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Saturday, April 16, 2005

The case for religion

Kartik Ariyur?s response to the typical assertion that secular materialists (liberal-socialists) don?t need religion to be moral.

The following article is by Kartik B. Ariyur, whose comments were posted earlier in Another Reader’s Insightful Views.

Prefacing the essay, let me note that many readers have chided me for references to the classical Greek philosophy of Plato and Aristotle.  Those objectors say that the only truth is that revealed in the Judeo-Christian Bible.

As a Christian, I believe that God?s Truth has been most fully differentiated (to use Eric Voegelin?s term) in Christianity.  But anyone studying Plato and Aristotle will be quite reassured by the almost exact congruence between Christianity and the Greek philosophers? ideas of the Divine order of the cosmos, human nature, and the highest and best purpose of human life on earth.

My knowledge of Eastern religions is only a thin veneer.  But it seems apparent that they all are addressing the same fundamental questions of human existence that animated the ancient Hebrews, the Greeks, and the later Christians.

The conclusion that I draw from this is that there is truly a universal Divine order to the cosmos, and that human nature has been a constant from the very date of Creation.  In other words, that man everywhere, and in all societies, was created in God?s likeness.

As a Christian, I believe that God?s Truth was most fully revealed to the Hebrews and the Christians.  But I also believe that God, as the Creator of everything in the universe, has used His power to permit humans at all points in human existence to catch glimpses of Divine Truth.  Thus all Divine revelations, from whatever source, can speak Truth to us.


The case for religion?does ethics need a spiritual foundation?
By Kartik B. Ariyur

There are several arguments both for and against the need for a spiritual foundation for ethics. Through most of history, ethics has had a spiritual foundation; the very fact that civilization has advanced under the ethical self-discipline engendered by religious training gives a compelling empirical case for the need for religion. Now civilization is the process of becoming civil, i.e., of gaining greater control over the instincts of self-preservation and procreation. Without a continuing decrease of the proportion of time in which the individual is governed by the instincts and therefore unamenable to reason, or consideration of more than the immediate consequences of actions, the advance of civilization, and the concomitant advance of the division of labor and thence of prosperity are impossible. Thus, it is clear that we would not enjoy easy satisfaction of our basic needs (of air, water, food, clothing, and shelter) and many of our wants, but for the religious training of our forbears.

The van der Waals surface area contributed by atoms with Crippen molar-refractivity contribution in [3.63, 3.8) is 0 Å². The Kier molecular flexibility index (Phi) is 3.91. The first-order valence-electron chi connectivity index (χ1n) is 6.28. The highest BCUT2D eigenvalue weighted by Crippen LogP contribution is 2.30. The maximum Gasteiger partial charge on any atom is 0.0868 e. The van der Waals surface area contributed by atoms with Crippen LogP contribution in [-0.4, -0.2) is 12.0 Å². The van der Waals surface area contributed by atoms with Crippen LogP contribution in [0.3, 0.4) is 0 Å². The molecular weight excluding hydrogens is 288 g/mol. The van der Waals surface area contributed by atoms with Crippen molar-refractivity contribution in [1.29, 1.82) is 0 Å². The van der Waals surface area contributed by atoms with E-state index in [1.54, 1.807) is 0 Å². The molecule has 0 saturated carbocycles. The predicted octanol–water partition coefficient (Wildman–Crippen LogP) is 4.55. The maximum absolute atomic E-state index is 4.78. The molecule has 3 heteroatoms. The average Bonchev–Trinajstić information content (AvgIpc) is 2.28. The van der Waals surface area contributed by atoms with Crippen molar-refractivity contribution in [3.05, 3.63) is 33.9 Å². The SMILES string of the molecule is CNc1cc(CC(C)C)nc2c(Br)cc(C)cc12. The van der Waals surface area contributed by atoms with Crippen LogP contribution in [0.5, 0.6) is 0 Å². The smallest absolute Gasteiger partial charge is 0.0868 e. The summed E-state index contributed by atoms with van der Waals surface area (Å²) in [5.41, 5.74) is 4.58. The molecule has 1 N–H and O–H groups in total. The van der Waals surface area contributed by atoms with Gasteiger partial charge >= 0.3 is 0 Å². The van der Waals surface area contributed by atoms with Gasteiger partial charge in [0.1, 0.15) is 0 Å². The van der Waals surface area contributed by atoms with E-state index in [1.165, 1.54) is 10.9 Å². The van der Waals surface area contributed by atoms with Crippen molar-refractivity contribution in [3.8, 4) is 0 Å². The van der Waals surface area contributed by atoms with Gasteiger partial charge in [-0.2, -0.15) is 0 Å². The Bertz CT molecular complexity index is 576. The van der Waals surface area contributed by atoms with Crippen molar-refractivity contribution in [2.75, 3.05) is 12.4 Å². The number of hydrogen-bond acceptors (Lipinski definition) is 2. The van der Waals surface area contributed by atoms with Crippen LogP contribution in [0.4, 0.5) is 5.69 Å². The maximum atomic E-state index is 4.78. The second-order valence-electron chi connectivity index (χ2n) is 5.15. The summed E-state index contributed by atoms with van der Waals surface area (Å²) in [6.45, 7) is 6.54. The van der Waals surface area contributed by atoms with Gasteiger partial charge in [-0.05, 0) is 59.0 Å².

However, many popular interpretations of religion are inconsistent, permitting infinite discretion on the part of the interpreter (for one can establish the truth of any proposition from a contradiction; for example, 1=2 implies 1+1=2+1 or 1=3 and similarly 1=4 and so on to 1=infinity, all of which are false and 1=2 implies 1=3 and 2=3 and therefore 3=3 or 1=1 which is true), and therefore several crimes have been justified under the rubric of religion in different times and climes, continuing to the present day. The question then in the minds of many is whether ethics still needs a spiritual foundation or can other bases be found for it?

How then are we to decide on the truth? As in any inquiry, we need clear operational definitions (the performance of a specified set of actions produces specific results) of the terms involved. We can then deduce the relationships between them. The following analysis I believe, demonstrates that ethics does indeed need religion, and that this need is a logical consequence of universally observable facts.

I first proceed to clarify the meanings of the words religion and ethics. There are several definitions of religion that are in circulation?these are either unclear or circular. However, the etymology of the word (from Latin religare?to restrain, tie back?see Merriam-Webster’s online dictionary) yields the meaning of religion as that which binds. The question that then naturally arises is: what is it that binds us all if any such objective exists? Observation shows us that all men are seeking happiness (by which I mean security of existence), and they perform different actions to attain this end. Note that this happiness presumes existence of the objects of the senses and consciousness to feel secure or indeed to perceive anything as do all of our processes of thought.

A murderer or robber believes his happiness to lie in killing or theft respectively; a libertine believes happiness to lie in sensual pleasures; many believe happiness to lie in raising a family and practicing some trade and still others believe it to lie in serving others. The list is long, but none would deny the objective of happiness (be it through altruism or crime or hedonism).

The differences among men thus arise not in whether they want happiness, but in how they choose between different courses of action to achieve greater happiness. This naturally brings us to the subject of ethics?how do we determine in what lies our own good, and differentiate it from that which is detrimental? To be precise, the good I define as those actions which result in increased security of existence, and by the bad, I mean those actions that result in a reduction of security. Thus, the fundamental question we need to answer is?what kinds of actions increase our security? First, our security is greater if the proportion of time in which we can control the circumstances of our lives through solving those problems which are our lot from moment to moment is greater. The control we exercise is dependent upon the extent of knowledge we can bring to bear upon the problems confronting us. Thus, the greater the uncertainty we face, the greater our insecurity, and vice-versa.